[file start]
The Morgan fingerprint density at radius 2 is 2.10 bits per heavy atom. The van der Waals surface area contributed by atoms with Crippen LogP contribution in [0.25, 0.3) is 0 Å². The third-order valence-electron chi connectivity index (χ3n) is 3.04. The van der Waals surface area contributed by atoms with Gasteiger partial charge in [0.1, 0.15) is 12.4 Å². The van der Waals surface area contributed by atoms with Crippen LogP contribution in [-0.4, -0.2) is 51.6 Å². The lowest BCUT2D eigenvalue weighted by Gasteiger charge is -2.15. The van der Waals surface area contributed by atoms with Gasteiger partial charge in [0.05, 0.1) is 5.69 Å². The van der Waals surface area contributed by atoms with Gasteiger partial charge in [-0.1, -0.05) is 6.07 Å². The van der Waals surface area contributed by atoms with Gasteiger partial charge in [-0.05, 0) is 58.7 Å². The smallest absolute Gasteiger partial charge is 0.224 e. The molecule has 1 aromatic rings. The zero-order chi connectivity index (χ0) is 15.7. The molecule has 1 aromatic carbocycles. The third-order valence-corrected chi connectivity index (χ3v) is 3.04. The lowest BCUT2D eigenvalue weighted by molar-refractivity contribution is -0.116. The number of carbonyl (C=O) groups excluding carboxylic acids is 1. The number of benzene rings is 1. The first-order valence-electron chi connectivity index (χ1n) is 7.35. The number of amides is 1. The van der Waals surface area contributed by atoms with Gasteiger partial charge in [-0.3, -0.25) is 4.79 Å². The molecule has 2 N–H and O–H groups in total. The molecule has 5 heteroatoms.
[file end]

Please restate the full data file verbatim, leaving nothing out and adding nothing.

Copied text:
The Morgan fingerprint density at radius 2 is 2.10 bits per heavy atom. The van der Waals surface area contributed by atoms with Crippen LogP contribution in [0.25, 0.3) is 0 Å². The third-order valence-electron chi connectivity index (χ3n) is 3.04. The van der Waals surface area contributed by atoms with Gasteiger partial charge in [0.1, 0.15) is 12.4 Å². The van der Waals surface area contributed by atoms with Crippen LogP contribution in [-0.4, -0.2) is 51.6 Å². The lowest BCUT2D eigenvalue weighted by Gasteiger charge is -2.15. The van der Waals surface area contributed by atoms with Gasteiger partial charge in [0.05, 0.1) is 5.69 Å². The van der Waals surface area contributed by atoms with Gasteiger partial charge in [-0.1, -0.05) is 6.07 Å². The van der Waals surface area contributed by atoms with Gasteiger partial charge in [-0.05, 0) is 58.7 Å². The smallest absolute Gasteiger partial charge is 0.224 e. The molecule has 1 aromatic rings. The zero-order chi connectivity index (χ0) is 15.7. The molecule has 1 aromatic carbocycles. The third-order valence-corrected chi connectivity index (χ3v) is 3.04. The lowest BCUT2D eigenvalue weighted by molar-refractivity contribution is -0.116. The number of carbonyl (C=O) groups excluding carboxylic acids is 1. The number of benzene rings is 1. The first-order valence-electron chi connectivity index (χ1n) is 7.35. The number of amides is 1. The van der Waals surface area contributed by atoms with Gasteiger partial charge in [-0.3, -0.25) is 4.79 Å². The molecule has 2 N–H and O–H groups in total. The molecule has 5 heteroatoms.